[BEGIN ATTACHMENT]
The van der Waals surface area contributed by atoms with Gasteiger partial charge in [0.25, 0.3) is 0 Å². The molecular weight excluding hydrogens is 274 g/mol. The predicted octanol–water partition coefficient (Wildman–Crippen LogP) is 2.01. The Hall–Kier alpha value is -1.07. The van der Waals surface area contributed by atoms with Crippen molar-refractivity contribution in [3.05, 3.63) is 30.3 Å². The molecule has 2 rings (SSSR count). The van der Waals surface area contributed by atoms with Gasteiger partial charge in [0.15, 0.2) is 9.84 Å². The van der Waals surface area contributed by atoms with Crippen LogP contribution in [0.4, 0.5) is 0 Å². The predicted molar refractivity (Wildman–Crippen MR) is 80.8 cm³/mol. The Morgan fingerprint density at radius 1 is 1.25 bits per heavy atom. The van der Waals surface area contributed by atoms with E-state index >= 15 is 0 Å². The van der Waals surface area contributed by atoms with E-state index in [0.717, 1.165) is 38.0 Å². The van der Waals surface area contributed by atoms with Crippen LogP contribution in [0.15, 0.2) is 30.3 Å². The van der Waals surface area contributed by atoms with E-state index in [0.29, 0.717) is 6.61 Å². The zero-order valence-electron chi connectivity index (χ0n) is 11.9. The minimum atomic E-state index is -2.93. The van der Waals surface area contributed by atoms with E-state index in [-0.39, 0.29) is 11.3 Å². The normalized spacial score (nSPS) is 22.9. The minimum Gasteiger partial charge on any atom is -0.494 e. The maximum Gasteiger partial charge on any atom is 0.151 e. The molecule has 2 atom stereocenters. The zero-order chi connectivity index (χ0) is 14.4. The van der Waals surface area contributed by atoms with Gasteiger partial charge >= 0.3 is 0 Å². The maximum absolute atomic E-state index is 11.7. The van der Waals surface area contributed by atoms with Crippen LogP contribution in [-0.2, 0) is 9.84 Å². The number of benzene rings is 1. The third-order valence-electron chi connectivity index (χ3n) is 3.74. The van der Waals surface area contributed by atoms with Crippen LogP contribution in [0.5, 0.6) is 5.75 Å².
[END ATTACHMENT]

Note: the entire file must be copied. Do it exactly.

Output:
The van der Waals surface area contributed by atoms with Gasteiger partial charge in [0.25, 0.3) is 0 Å². The molecular weight excluding hydrogens is 274 g/mol. The predicted octanol–water partition coefficient (Wildman–Crippen LogP) is 2.01. The Hall–Kier alpha value is -1.07. The van der Waals surface area contributed by atoms with Crippen molar-refractivity contribution in [3.05, 3.63) is 30.3 Å². The molecule has 2 rings (SSSR count). The van der Waals surface area contributed by atoms with Gasteiger partial charge in [0.15, 0.2) is 9.84 Å². The van der Waals surface area contributed by atoms with Crippen LogP contribution in [0.4, 0.5) is 0 Å². The predicted molar refractivity (Wildman–Crippen MR) is 80.8 cm³/mol. The Morgan fingerprint density at radius 1 is 1.25 bits per heavy atom. The van der Waals surface area contributed by atoms with E-state index >= 15 is 0 Å². The van der Waals surface area contributed by atoms with E-state index in [0.717, 1.165) is 38.0 Å². The van der Waals surface area contributed by atoms with Crippen LogP contribution in [0.15, 0.2) is 30.3 Å². The van der Waals surface area contributed by atoms with E-state index in [0.29, 0.717) is 6.61 Å². The zero-order valence-electron chi connectivity index (χ0n) is 11.9. The minimum atomic E-state index is -2.93. The van der Waals surface area contributed by atoms with E-state index in [-0.39, 0.29) is 11.3 Å². The normalized spacial score (nSPS) is 22.9. The minimum Gasteiger partial charge on any atom is -0.494 e. The maximum Gasteiger partial charge on any atom is 0.151 e. The molecule has 2 atom stereocenters. The zero-order chi connectivity index (χ0) is 14.4. The van der Waals surface area contributed by atoms with Gasteiger partial charge >= 0.3 is 0 Å². The maximum absolute atomic E-state index is 11.7. The van der Waals surface area contributed by atoms with Crippen LogP contribution in [-0.2, 0) is 9.84 Å². The number of benzene rings is 1. The third-order valence-electron chi connectivity index (χ3n) is 3.74. The van der Waals surface area contributed by atoms with Crippen LogP contribution in [0.5, 0.6) is 5.75 Å².